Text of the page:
Neutrinos from the Sun
Neutrinos, or little neutral ones, are very close to being nothing at all. They move at or very near the velocity of light, have no electric charge, and have so little mass that until very recently scientists were not sure if neutrinos have any mass at all. Lacking any bonds to matter, neutrinos are extraordinarily antisocial. They just don’t like to interact with anything in the material world.
To neutrinos, the Sun is transparent, and large amounts of them move out into all directions of space at nearly the speed of light. About 3 million billion solar neutrinos enter every square meter of the Earth’s surface facing the Sun every second, and pass out through the opposite surface unimpeded. Each second there are about 100 billion ghostly solar neutrinos passing through the tip of your finger, and every other square centimeter of your body, whether you are indoors or outdoors, or whether it is day or night, and without your body noticing them, or them noticing your body. At night they go through the entire Earth before reaching you.
The only way to detect solar neutrinos is through their exceptionally rare collisions with ordinary matter. Although the vast majority of neutrinos pass right through matter more easily than light through a window pane, there is a finite chance that a neutrino will interact with a sub-atomic particle. When this slight chance is multiplied by the enormous quantities of neutrinos flowing from the Sun, we conclude that once in a great while a solar neutrino will score a direct hit, and the resulting blast of nuclear debris can signal the existence of the otherwise invisible neutrino.
The Sun produces neutrinos with a range of energies, and both the amount and energy of solar neutrinos depend on the particular reactions that produced them. Their expected flux at the Earth is calculated using large computers that produce theoretical models, culminating in the Standard Solar Model that best describes the Sun’s luminous output, size and mass at its present age. The results of these calculations (Fig. 3.1) indicate that the great majority of solar neutrinos have the lowest energy, and that they are generated during the nuclear fusion of two protons, the reaction that initiates the proton-proton chain. Smaller amounts of high-energy neutrinos are produced from the decay of boron 8 during a rare termination of the proton-proton chain. Different neutrino detectors are sensitive to different energy ranges (Fig. 3.1), and so tell us about different nuclear reactions in the Sun.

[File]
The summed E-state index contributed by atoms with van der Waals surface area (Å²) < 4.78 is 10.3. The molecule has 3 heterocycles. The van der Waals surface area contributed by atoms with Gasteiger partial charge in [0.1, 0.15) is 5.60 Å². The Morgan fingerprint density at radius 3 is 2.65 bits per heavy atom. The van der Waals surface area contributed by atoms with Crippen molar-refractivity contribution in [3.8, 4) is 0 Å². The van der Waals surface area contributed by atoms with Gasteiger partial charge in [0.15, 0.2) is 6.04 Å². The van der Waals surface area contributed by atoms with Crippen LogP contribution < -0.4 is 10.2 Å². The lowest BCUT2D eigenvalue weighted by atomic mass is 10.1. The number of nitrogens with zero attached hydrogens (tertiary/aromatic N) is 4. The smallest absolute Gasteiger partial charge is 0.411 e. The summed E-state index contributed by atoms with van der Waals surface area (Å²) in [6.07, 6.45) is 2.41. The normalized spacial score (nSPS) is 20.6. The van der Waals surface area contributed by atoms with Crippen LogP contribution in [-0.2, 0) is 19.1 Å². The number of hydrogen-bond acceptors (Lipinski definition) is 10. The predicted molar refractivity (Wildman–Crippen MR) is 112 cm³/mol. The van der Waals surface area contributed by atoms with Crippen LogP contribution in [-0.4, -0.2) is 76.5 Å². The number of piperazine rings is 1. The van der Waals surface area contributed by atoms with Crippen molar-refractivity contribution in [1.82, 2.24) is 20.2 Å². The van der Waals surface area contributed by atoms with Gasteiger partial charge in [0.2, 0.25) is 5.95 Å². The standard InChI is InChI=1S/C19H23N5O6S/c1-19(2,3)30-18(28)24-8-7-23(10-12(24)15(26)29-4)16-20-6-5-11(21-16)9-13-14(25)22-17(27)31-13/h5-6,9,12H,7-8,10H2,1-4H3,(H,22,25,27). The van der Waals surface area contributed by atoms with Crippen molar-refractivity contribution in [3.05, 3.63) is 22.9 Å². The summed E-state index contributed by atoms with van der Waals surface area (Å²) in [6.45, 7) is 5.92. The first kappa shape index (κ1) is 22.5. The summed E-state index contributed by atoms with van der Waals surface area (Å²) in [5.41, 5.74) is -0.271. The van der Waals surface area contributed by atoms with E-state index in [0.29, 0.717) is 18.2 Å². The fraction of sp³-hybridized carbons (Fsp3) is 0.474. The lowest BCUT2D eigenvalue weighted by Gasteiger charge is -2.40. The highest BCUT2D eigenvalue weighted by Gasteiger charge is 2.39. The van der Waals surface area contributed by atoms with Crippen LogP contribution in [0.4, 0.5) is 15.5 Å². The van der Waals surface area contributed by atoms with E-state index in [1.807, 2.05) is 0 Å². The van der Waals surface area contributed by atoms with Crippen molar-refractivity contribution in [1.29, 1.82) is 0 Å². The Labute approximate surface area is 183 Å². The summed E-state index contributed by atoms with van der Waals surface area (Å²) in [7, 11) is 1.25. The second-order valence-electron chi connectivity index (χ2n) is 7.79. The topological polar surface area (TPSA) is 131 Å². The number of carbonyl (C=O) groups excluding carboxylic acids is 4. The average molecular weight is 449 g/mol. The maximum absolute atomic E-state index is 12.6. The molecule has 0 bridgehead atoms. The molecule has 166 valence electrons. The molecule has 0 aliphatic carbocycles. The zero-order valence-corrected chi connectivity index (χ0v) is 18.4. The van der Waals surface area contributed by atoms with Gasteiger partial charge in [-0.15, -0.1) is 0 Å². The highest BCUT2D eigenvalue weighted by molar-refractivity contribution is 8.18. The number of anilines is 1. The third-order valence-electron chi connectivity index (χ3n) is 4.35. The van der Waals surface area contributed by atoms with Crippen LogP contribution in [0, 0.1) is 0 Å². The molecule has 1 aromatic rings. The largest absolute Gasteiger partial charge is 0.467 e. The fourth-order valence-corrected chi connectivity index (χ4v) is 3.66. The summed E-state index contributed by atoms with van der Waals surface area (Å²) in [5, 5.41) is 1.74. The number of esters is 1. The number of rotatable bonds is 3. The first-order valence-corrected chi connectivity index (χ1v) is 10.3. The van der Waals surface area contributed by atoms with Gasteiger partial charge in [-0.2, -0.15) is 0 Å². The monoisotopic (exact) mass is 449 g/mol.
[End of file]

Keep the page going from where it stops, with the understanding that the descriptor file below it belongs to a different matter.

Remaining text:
Fortunately for science, a miniscule proportion of the Sun’s neutrinos do collide with more palpable sub-atomic particles, and when such a collision occurs inside a massive detector its effects reveal the neutrino’s presence. The neutrino detectors contain large amounts of material, literally tons of it, to measure even a few of the solar neutrinos. The massive tanks must also be placed deep underground, beneath a mountain or inside a mine, so that only neutrinos can reach them (Fig. 3.2). The thick layers of intervening rock are transparent to neutrinos, but they filter out other energetic particles, generated by cosmic rays, and shield the detectors from their confusing signals. So, all of the solar neutrino hunters work deep underground where the Sun never shines.
Massive, subterranean detectors have been snagging just a handful of elusive neutrinos for more than a quarter century. The first such experiment, constructed by Raymond Davis Jr. in 1967, is a 615-ton tank containing 100 thousand gallons of cleaning fluid, technically called perchloroethylene or “perc”.